3. Staying attuned to the “survival of the biggest” and the pooling of the weak. When a small country becomes too reliant on the regional powerhouse, its ability to pivot and maintain options for itself − economically and strategically − becomes limited. To avoid being sidelined by regional hegemons, smaller states will need to do more to pool their resources and challenge local dominant powers in tandem.

The common threat of a neighbourhood hegemon is a powerful impetus. Larger powers, for their part, should recognize the opportunity that small countries in other regions provide, as they look to deepen ties with large and stable outside powers that can give them breathing room. This is playing out to some extent in Asia-Pacific as China’s neighbours hedge against Beijing’s rapid rise by deepening their security relationships with Washington. That model could prove replicable around the world and make for unconventional alignments or alliances.

4. Businesses can keep their eye on the global prize but play by new rules in the interim. Business needs to pursue open globalization if it is to mitigate the risks posed by geo-economic competition and variables. It should be a strong advocate for trade liberalization and foreign investment, which deepens international bonds and diminishes protectionism and incentives for conflict. But even as multinational corporations strive for a more level and globalized marketplace, they need to brace for bumpier terrain. Businesses will need to think more about where they come from and how to be seen as local in different markets.

The rise of state capitalism will complicate or even shut off many sectors that are viewed as strategic by home governments but, on the other hand, new areas of opportunity will open up. China may be sensitive to foreign investment in the telecommunications sector but to combat rising pollution, it may welcome foreign expertise in renewable and alternative energies. Conversely, another country’s energy sector may be strictly off-limits due to that government’s strategic priorities, but it may want outside assistance in building up a viable smart grid and telecommunications infrastructure.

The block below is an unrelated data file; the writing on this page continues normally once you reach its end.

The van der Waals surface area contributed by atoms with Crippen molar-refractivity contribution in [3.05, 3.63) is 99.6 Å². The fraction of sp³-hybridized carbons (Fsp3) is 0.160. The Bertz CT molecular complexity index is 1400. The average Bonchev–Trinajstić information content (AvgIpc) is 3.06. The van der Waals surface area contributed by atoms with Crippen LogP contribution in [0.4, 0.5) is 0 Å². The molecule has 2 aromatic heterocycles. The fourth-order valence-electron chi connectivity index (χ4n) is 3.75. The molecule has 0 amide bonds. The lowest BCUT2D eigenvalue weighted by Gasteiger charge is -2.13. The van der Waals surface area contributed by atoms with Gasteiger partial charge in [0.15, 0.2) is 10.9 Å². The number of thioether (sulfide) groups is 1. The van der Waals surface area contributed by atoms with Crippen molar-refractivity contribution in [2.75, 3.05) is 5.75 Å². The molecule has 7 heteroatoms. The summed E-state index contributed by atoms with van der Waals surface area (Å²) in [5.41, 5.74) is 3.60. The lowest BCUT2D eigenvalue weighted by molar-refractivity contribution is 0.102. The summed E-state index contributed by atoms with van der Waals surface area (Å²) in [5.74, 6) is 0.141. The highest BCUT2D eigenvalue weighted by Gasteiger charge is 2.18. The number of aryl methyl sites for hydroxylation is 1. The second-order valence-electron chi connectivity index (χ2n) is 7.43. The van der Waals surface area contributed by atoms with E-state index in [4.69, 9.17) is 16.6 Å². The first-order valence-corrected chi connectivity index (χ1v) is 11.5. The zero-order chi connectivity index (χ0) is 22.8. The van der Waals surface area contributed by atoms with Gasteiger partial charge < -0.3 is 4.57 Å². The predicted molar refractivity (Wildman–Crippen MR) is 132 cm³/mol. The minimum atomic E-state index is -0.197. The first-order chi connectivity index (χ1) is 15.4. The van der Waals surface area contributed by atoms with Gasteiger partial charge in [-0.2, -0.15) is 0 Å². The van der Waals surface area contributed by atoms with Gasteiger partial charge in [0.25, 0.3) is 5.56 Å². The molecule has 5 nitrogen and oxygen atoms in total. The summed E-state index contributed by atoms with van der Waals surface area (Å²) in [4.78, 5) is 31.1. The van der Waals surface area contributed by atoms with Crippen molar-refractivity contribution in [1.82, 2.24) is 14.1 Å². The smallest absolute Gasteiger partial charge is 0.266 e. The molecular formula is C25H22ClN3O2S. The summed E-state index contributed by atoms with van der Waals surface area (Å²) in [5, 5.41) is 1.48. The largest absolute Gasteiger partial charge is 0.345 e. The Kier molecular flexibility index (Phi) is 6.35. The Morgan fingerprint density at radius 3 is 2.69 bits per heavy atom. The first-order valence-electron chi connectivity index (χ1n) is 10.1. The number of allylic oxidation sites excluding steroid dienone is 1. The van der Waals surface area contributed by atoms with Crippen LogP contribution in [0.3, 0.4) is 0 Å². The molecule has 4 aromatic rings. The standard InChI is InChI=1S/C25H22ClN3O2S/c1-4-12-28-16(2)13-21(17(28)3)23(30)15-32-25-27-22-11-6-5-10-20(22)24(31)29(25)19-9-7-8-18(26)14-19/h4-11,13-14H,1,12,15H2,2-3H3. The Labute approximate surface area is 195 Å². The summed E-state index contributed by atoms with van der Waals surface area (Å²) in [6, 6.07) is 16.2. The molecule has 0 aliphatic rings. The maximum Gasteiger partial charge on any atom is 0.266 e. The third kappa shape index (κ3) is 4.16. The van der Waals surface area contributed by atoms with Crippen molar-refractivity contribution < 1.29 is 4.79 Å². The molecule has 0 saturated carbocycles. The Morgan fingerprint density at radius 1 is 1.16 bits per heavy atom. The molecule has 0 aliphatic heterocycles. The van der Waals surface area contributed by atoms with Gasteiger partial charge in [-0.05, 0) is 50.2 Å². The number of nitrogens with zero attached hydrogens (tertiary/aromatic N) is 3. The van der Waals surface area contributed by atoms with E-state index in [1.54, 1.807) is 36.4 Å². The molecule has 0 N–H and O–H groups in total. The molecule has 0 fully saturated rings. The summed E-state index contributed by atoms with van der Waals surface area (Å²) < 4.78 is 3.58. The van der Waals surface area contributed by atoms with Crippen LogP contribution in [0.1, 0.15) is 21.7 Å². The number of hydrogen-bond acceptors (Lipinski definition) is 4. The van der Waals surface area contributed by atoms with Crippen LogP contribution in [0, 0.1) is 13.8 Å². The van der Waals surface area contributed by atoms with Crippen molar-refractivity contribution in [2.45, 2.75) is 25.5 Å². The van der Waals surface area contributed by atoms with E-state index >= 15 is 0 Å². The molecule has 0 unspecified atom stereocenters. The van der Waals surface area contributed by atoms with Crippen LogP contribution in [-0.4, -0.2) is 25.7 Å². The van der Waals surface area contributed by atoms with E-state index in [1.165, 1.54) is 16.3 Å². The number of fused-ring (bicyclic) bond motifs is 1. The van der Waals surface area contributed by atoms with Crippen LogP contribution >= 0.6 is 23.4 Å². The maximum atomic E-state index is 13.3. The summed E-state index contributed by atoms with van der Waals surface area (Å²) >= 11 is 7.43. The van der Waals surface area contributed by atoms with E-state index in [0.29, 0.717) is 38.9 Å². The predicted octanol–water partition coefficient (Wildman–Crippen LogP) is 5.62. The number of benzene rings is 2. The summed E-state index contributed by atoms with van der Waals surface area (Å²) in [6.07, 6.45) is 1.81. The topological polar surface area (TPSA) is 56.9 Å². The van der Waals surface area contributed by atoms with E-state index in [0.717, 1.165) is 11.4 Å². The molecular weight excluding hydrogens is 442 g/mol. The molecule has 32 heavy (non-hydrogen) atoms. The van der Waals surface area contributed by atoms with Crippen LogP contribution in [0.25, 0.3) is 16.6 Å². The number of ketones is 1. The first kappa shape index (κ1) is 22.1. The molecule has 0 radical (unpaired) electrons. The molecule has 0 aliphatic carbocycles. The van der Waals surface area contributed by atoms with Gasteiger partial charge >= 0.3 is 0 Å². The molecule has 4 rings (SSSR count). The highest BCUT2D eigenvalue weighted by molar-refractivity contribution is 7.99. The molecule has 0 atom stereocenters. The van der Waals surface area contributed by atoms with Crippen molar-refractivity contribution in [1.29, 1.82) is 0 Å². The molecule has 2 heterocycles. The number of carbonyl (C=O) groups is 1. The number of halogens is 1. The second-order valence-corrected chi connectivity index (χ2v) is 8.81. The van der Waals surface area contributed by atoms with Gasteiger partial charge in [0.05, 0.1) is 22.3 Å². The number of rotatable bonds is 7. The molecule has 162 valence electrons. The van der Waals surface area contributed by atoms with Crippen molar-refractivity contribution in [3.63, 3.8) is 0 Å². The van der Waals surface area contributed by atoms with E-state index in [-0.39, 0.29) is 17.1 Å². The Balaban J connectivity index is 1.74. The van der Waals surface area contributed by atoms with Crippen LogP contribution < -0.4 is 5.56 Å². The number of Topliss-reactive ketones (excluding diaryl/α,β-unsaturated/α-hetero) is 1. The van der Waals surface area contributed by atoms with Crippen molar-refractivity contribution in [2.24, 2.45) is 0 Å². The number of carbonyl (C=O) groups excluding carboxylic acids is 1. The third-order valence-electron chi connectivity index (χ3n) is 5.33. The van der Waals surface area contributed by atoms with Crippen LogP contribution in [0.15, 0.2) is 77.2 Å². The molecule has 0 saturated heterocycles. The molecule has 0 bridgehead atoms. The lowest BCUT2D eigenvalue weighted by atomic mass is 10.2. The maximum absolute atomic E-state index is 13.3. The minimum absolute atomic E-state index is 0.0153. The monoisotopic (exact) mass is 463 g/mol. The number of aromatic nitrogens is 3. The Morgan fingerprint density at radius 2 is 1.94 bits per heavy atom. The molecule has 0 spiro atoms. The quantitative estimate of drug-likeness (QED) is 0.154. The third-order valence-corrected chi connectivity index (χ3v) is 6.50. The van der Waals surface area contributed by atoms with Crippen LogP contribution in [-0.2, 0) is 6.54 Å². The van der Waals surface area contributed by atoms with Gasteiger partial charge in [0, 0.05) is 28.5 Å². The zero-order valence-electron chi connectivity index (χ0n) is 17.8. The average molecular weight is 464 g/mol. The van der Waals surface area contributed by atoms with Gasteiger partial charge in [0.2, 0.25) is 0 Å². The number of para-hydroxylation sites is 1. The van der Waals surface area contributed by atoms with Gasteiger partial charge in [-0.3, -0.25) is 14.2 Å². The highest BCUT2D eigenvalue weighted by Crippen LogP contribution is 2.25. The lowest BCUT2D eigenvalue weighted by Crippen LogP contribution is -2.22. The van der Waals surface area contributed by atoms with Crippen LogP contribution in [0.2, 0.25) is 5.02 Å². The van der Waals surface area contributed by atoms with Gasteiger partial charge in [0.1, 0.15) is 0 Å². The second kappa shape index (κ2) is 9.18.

5. A focus on key regional players and sub-global politics rather than worldwide institutions is necessary. Civil society needs to be more pragmatic about where it looks for solutions to global problems. Rather than relying on the universal Bretton Woods institutions, it is worth looking more carefully at regional and subregional layers of integration. The time for big global campaigns aimed solely at the G7 is over: amid waning global leadership and new emerging powers, the G7 is not a viable forum for global action.

Such campaigns should be tailored to appeal to the strategic interests of the strongest states in a region that pertains to the initiative. Everyone has an interest in combating a world that is becoming a more dangerous, contested and ungovernable place by developing more political, regional and creative forms of collective action to fight the spirit of atomization that is increasingly defining the world.

The report ‘Geo-economics: Seven Challenges to Globalization’ is available here.

Author: Mark Leonard, Director, European Council on Foreign Relations. Chair of the World Economic Forum Global Agenda Council on Geo-economics.

Image: Airline tycoon Richard Branson (L) and former U.S. vice-president Al Gore hold a globe in central London February 9, 2007. REUTERS Kieran Doherty